Brief biography in Rosser (Letter 6)- augmented by additional information from IGI,
parish records etc.
Born Farndale (Pickering Circuit) Yorkshire, 17 Dec 1770; Joined Methodists 1794 and became Local Preacher, in 1800 called
to itinerant work; in 1833 experienced some form of paralytic attack and had to become supernumerary. Died at Birstal,
26 Jan 1839, aged 68.
John Mercer came the the Island in 1802 and again in 1812-20 when he was Chairman of the District from 1813.
Married Jane Simpson (widow, nee Quayle) of Douglas, by special licence 11 August 1803 at Kk Onchan - John Cannell, vicar;
witnesses James Banks and James Clark. (Her first husband was Mathew Simpson married 1 May 1798 Lonan, buried Braddan
8 May 1800 age 26)
His will is filed in IoM (presumeably because of Wife's property) - dated 25 Jun 1838, probate 19 Jun 1840. Names four
children - William (who was a LP and then joined C of E as a clegyman in Sheffield),
Edward, Jane Hogg, and Maria plus wife Jane as Executors. Names another son - John Quayle Mercer and daughter Mary Hannah
Ward - makes reference to interest from bonds in BallaRobin, Malew. Pledges were Thomas Caine, Tanner (a well known Wesleyan
Methodist) and Edward Gelling.
I have a notebook compiled by John Mercer dated 1837 in which he notes his family and relatives based on Parish records
etc - he lists children Elizabeth Catharine Simpson daughter of wife + her first husband Mathew born 27 Sept 1799 died at Carlisle 3 Sept
1811 Jane his first daughter born Douglas 11 June 1804 (at 11.30 pm) baptised at St Goege's 13th June - she married
Josiah Hogg of Birstall (youngest s/o Thomas Hogg) at Thirsk 22 Sept 1831 Mary Hannah born Cross Street Whitehaven 6 Mar 1806 and married Samuel Ward 1835 John born Brough 14 Dec 1807 Maria born Barnard Castle 25 Oct 1809 William born Barnard Castle 27 March 1811 Elizabeth born Carlisle 6 Sep 1812, d of the chincough (whooping cough) 16 May 1813 Elizabeth born Douglas 4 Nov 1813 d. of measles 20 Dec 1815 and buried in Mr Wilson's vault at St Georges (which
apparently was used as communal vault for any Wesleyan Minister's family who died whilst serving on the Island) Jemina born Ramsey 1 Aug 1818 (bapt at St Catharine's Chapel (Ballure)) d at Birstall near Leeds 1832 Edward born Peel 18 Dec 1820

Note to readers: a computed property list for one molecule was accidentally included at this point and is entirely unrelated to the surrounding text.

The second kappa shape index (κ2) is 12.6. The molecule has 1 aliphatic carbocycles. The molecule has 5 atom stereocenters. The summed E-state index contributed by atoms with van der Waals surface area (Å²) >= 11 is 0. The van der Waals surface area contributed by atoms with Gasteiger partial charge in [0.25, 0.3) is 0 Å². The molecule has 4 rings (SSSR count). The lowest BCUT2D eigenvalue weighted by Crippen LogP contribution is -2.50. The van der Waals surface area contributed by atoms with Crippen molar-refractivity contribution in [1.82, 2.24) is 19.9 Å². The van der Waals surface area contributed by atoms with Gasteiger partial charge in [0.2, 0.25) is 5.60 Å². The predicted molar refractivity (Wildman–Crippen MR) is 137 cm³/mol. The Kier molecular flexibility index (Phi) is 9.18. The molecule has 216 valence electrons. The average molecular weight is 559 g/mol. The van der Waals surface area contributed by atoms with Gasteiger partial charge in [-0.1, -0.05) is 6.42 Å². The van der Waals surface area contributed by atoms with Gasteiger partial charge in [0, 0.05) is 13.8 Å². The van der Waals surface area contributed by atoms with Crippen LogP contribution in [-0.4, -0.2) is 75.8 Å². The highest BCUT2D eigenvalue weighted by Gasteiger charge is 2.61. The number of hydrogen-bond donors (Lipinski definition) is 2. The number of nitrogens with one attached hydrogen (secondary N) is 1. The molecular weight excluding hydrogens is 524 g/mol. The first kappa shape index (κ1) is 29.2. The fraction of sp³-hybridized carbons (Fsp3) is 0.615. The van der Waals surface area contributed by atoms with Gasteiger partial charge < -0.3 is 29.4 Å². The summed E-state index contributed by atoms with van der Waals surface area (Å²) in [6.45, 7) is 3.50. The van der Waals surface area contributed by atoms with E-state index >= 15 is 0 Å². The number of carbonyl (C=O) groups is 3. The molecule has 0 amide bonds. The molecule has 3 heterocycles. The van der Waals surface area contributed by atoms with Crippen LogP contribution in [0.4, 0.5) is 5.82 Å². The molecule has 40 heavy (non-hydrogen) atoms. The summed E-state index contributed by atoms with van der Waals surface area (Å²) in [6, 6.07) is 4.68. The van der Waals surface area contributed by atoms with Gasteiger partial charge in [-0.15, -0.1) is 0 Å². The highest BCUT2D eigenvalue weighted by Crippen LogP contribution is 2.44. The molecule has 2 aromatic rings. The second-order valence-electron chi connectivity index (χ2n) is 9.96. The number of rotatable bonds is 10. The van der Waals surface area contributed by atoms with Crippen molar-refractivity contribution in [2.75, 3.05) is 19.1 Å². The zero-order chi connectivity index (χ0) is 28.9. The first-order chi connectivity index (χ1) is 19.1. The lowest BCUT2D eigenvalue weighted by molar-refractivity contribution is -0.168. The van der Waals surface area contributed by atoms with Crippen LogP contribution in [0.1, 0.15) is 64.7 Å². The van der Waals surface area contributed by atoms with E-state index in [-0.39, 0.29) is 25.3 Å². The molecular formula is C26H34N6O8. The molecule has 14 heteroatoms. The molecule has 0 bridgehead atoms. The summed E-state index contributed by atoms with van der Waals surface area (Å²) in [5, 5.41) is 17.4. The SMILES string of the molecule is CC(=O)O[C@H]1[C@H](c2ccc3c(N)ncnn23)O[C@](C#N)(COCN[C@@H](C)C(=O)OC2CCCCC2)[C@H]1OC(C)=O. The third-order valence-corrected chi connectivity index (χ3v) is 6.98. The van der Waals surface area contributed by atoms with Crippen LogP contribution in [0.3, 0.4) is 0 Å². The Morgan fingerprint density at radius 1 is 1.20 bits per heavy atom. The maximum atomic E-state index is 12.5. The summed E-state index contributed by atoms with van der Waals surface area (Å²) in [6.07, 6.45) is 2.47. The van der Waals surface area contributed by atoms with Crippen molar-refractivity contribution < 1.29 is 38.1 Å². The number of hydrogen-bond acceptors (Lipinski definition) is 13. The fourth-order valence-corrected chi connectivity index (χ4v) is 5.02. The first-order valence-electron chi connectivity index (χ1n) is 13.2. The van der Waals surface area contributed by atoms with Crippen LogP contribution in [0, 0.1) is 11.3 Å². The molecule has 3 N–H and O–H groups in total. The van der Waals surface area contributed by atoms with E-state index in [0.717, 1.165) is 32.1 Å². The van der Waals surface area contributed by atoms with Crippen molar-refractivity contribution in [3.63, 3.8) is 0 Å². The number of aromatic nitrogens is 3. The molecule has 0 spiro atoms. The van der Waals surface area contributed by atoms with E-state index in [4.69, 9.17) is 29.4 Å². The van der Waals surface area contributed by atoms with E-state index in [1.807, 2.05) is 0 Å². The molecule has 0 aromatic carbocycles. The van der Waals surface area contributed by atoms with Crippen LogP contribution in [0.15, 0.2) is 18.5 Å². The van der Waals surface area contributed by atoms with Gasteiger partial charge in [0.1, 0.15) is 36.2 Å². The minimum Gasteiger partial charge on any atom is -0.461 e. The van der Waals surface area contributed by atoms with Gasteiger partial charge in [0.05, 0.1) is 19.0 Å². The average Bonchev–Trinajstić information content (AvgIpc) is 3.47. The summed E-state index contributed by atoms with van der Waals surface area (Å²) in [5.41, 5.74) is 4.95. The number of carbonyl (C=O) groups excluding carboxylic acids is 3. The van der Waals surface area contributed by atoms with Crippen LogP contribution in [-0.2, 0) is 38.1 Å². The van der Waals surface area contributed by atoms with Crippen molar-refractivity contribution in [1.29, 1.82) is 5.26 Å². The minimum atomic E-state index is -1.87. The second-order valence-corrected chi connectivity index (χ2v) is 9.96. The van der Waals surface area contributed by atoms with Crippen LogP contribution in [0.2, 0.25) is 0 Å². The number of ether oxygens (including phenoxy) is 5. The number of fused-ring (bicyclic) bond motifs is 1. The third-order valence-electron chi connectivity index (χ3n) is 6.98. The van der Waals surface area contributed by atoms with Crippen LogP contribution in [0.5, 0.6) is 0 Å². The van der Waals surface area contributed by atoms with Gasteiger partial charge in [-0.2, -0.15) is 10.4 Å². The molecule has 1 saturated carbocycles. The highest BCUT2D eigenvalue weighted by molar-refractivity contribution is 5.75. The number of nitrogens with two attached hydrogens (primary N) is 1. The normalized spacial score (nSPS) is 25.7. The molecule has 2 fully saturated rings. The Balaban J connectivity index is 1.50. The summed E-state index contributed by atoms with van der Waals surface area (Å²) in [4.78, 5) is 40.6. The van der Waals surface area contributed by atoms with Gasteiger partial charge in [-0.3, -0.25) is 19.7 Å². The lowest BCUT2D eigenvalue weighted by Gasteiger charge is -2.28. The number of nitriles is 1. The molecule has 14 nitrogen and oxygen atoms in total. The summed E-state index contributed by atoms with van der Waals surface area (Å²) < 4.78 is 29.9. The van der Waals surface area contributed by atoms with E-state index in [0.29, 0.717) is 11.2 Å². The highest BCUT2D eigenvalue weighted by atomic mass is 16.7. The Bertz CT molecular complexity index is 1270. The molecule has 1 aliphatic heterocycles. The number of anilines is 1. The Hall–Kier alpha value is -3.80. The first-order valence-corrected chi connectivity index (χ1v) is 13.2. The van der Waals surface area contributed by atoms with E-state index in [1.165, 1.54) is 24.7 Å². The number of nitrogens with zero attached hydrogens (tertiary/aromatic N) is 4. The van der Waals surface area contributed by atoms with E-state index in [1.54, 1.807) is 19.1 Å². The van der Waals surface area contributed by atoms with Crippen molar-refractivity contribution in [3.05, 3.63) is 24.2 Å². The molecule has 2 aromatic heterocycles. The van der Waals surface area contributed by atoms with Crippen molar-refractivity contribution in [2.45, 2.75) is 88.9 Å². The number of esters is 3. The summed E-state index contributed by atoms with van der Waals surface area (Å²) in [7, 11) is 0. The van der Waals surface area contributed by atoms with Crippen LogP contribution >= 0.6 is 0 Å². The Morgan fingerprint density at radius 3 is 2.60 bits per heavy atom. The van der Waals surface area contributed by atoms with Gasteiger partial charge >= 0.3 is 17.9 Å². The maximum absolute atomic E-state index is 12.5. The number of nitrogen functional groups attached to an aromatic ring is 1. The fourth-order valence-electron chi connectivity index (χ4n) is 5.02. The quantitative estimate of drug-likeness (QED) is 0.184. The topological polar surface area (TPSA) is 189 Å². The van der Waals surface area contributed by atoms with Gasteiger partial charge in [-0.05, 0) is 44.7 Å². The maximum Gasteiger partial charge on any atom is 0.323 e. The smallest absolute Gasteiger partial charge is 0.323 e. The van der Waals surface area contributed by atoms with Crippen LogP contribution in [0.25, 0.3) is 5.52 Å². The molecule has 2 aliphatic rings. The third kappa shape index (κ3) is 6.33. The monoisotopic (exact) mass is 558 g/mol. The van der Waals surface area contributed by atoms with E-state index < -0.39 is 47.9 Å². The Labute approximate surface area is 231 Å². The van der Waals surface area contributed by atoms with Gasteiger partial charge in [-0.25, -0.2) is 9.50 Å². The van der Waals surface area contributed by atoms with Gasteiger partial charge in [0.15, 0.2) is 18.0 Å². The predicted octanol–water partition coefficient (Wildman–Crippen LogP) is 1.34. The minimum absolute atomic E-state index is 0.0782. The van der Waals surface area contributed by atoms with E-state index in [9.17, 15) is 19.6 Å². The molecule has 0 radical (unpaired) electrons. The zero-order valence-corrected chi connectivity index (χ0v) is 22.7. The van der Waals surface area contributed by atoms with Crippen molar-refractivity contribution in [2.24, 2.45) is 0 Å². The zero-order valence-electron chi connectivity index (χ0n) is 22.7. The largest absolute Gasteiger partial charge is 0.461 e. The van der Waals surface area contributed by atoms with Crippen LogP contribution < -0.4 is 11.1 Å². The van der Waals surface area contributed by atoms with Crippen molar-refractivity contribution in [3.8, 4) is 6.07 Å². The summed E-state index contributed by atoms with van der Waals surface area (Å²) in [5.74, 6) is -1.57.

Three letters survive from him relevant to Isle of Man:
(a) 28 April 1819 to Ralph Gibson
(b) 20 May 1819 to Ralph Gibson
(b)14 March 1820 to Jabez Bunting
Kerrowkiel Chapel was apparently built on land given by Mr & Mrs Mercer for 5/-
from their Ballarobin Farm
"In the Methodist Magazine (1900) we get a picture of the man who might have established Methodism here before preachers
came from 'across'. Meriton was born in 1698 and came to the island suffering from 'attenuated means' - he was befriended
by the Rev. Philip Moore, master of Douglas Grammar School, and chaplain at St. Matthews. Moore believed in the practica1
discourses' of Meriton, and applied to Bishop. Wilson 'to raise a subscription or a Sunday evening lecturer for a clergyman
lately come from England' This was in 1740. His Lordship did not approve the subscription but allowed Meriton to assist
at St. Matthews. His contact with the Wesleys apparently came when he was on a visit to London, and shared a service 'on
Church of England pattern' with John Wesley in a church in Wapping, Wesley preaching and Meriton taking the service. Meriton
was inspired to further evangelistic zeal, and his 'irregular preaching' disturbed the good Bishop. When circumstances
were strong against him Meriton desisted."
See article by Rev Rex Kissack "A Clergyman from the Isle of Man, 1740" in Manx Methodist Church Recorder, June 1939
In 1758, John Murlin, called the Weeping Prophet because he was overcome with his own emotion when preaching, left Whitehaven
by boat for Liverpool. The sea was rough, and he wrote in his Journal, 'We were carried to the Isle of Man where we stayed
for a week. The second evening I preached in a large barn but on Sunday it could not contain all the people who would
hear, and I was obliged to preach abroad.... the people behaved well...."